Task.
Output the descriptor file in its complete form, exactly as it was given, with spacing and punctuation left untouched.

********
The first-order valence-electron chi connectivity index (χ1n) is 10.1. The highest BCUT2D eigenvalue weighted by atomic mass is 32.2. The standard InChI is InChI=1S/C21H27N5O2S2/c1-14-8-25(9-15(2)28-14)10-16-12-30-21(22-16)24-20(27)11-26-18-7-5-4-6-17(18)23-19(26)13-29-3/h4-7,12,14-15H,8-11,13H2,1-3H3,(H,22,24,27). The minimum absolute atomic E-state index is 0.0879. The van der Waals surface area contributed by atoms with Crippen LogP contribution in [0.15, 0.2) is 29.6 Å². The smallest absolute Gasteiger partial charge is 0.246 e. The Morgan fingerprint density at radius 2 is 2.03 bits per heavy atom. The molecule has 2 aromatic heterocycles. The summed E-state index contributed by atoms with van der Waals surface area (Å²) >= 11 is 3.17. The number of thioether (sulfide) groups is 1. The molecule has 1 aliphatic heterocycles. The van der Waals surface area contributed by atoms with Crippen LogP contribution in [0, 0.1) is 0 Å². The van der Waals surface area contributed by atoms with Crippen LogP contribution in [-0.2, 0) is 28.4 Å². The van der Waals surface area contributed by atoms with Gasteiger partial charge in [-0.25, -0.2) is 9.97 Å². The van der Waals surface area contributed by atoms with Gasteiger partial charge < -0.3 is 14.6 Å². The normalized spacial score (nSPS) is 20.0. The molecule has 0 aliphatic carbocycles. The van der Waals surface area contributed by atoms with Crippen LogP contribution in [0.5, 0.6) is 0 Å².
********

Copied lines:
The first-order valence-electron chi connectivity index (χ1n) is 10.1. The highest BCUT2D eigenvalue weighted by atomic mass is 32.2. The standard InChI is InChI=1S/C21H27N5O2S2/c1-14-8-25(9-15(2)28-14)10-16-12-30-21(22-16)24-20(27)11-26-18-7-5-4-6-17(18)23-19(26)13-29-3/h4-7,12,14-15H,8-11,13H2,1-3H3,(H,22,24,27). The minimum absolute atomic E-state index is 0.0879. The van der Waals surface area contributed by atoms with Crippen LogP contribution in [0.15, 0.2) is 29.6 Å². The smallest absolute Gasteiger partial charge is 0.246 e. The Morgan fingerprint density at radius 2 is 2.03 bits per heavy atom. The molecule has 2 aromatic heterocycles. The summed E-state index contributed by atoms with van der Waals surface area (Å²) >= 11 is 3.17. The number of thioether (sulfide) groups is 1. The molecule has 1 aliphatic heterocycles. The van der Waals surface area contributed by atoms with Crippen LogP contribution in [0, 0.1) is 0 Å². The van der Waals surface area contributed by atoms with Crippen LogP contribution in [-0.2, 0) is 28.4 Å². The van der Waals surface area contributed by atoms with Gasteiger partial charge in [-0.25, -0.2) is 9.97 Å². The van der Waals surface area contributed by atoms with Gasteiger partial charge < -0.3 is 14.6 Å². The normalized spacial score (nSPS) is 20.0. The molecule has 0 aliphatic carbocycles. The van der Waals surface area contributed by atoms with Crippen LogP contribution in [0.5, 0.6) is 0 Å².